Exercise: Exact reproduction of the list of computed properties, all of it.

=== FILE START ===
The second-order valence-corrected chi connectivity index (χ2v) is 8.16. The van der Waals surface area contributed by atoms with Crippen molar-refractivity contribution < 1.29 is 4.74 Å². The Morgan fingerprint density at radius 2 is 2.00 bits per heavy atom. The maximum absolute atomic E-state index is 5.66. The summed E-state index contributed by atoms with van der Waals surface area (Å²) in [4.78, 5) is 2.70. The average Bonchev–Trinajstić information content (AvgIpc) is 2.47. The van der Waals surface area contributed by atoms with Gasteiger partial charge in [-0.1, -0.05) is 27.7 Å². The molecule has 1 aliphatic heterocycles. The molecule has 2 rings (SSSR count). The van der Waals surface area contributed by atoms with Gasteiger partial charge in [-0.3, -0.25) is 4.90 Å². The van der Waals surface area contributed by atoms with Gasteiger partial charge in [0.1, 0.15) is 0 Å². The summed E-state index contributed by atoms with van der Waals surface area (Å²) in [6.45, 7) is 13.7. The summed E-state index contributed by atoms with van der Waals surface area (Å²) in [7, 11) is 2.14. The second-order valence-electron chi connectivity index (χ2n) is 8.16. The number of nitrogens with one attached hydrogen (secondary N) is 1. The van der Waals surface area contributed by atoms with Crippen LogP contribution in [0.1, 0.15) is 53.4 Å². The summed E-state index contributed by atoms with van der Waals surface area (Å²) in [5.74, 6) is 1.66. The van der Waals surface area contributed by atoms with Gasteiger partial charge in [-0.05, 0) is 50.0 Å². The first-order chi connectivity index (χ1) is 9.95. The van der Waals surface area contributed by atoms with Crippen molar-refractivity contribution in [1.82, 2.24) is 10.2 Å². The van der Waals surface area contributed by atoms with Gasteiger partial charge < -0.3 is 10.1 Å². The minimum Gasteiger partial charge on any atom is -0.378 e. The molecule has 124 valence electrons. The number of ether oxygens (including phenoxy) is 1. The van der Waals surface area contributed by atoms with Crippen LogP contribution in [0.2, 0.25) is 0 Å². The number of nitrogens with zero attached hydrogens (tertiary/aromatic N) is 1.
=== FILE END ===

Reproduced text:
The second-order valence-corrected chi connectivity index (χ2v) is 8.16. The van der Waals surface area contributed by atoms with Crippen molar-refractivity contribution < 1.29 is 4.74 Å². The Morgan fingerprint density at radius 2 is 2.00 bits per heavy atom. The maximum absolute atomic E-state index is 5.66. The summed E-state index contributed by atoms with van der Waals surface area (Å²) in [4.78, 5) is 2.70. The average Bonchev–Trinajstić information content (AvgIpc) is 2.47. The van der Waals surface area contributed by atoms with Gasteiger partial charge in [-0.1, -0.05) is 27.7 Å². The molecule has 1 aliphatic heterocycles. The molecule has 2 rings (SSSR count). The van der Waals surface area contributed by atoms with Gasteiger partial charge in [-0.3, -0.25) is 4.90 Å². The van der Waals surface area contributed by atoms with Gasteiger partial charge in [0.1, 0.15) is 0 Å². The summed E-state index contributed by atoms with van der Waals surface area (Å²) in [6.45, 7) is 13.7. The summed E-state index contributed by atoms with van der Waals surface area (Å²) in [7, 11) is 2.14. The second-order valence-electron chi connectivity index (χ2n) is 8.16. The number of nitrogens with one attached hydrogen (secondary N) is 1. The van der Waals surface area contributed by atoms with Crippen LogP contribution in [0.1, 0.15) is 53.4 Å². The summed E-state index contributed by atoms with van der Waals surface area (Å²) in [5.74, 6) is 1.66. The van der Waals surface area contributed by atoms with Gasteiger partial charge in [-0.05, 0) is 50.0 Å². The first-order chi connectivity index (χ1) is 9.95. The van der Waals surface area contributed by atoms with Crippen molar-refractivity contribution in [1.82, 2.24) is 10.2 Å². The van der Waals surface area contributed by atoms with Gasteiger partial charge < -0.3 is 10.1 Å². The minimum Gasteiger partial charge on any atom is -0.378 e. The molecule has 124 valence electrons. The number of ether oxygens (including phenoxy) is 1. The van der Waals surface area contributed by atoms with Crippen LogP contribution in [0.2, 0.25) is 0 Å². The number of nitrogens with zero attached hydrogens (tertiary/aromatic N) is 1.